I asked Waite-Simpson why she thinks gun control is so unpopular in such an ostensibly left-leaning place. After all, it’s easy to talk about the “gun lobby,” but it doesn’t actually get a vote. “It’s a very libertarian state,” she says. “Nobody likes to be told what to do.” But, she suggests, “we’re living in truly crazy times: Nobody thinks that a school shooting could happen to them, but it could. And the gangs and drug cartels are on our city streets. Rural Vermont needs to recognize that the condition of urban Vermont requires that they be inconvenienced a little.” Cutler rejects this characterization wholesale. “We have never had a major crime problem at any point in the state’s history,” he claims. “Even back when the state was a republic we had almost no gun violence. Some people don’t even lock their doors here.”
FBI statistics support Cutler. Invariably, Vermont has the lowest murder rate in the country: In 2011, there were eight murders in the state, four of them committed with firearms; in 2010, seven people were murdered, only two of them with guns; in 2009, there were seven murders, and not a single one was committed with a firearm. In an essay discussing the abortive attempt at gun control, Andy Bromage, of the Vermont news website Seven Days, noted back in February that “most Vermonters aren’t touched by gun crimes” and that “gangs don’t terrorize our neighborhoods.” “Almost all of Vermont’s recent gun deaths have been suicides,” he added. “In the past two years, all but six of the 130 deaths caused by firearms were self-inflicted.” I suggest to Eddie Cutler that it doesn’t sound too much like they are suffering through “crazy times” in Vermont. “It’s paradise!” Cutler responds.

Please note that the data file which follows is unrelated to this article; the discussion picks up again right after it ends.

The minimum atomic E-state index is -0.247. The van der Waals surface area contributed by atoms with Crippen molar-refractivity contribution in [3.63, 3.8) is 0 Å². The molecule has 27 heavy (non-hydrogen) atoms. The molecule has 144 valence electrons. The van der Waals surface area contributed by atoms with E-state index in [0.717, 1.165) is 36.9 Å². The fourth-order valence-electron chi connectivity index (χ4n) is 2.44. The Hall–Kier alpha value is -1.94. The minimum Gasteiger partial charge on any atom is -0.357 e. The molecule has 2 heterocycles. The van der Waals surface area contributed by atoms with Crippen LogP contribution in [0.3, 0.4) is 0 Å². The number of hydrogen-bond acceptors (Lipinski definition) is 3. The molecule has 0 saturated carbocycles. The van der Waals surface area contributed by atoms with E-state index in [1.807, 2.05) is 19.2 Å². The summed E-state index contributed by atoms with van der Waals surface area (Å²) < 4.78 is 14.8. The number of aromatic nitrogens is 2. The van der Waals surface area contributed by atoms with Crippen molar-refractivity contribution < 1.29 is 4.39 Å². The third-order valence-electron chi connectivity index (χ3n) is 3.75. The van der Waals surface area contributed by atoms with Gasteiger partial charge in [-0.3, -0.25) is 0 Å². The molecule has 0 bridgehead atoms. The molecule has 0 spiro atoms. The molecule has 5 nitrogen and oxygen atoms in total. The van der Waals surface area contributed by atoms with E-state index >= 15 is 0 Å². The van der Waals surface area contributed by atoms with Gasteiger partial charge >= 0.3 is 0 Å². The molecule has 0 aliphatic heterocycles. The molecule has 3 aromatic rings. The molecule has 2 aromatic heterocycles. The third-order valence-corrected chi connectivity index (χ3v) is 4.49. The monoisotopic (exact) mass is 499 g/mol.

The safety of Vermont goes some way toward explaining the citizenry’s healthy suspicion of politicians who characterize gun control as a “crime-prevention” measure, as well as toward demonstrating why the professional opinion of the law-enforcement establishment carries so little weight. Even in liberal Burlington, the mere suggestion by the Burlington Police Officers’ Association that the city should attempt to pass an “assault weapons” ban prompted rifle ranges across the city to ban police officers from joining or training at their facilities.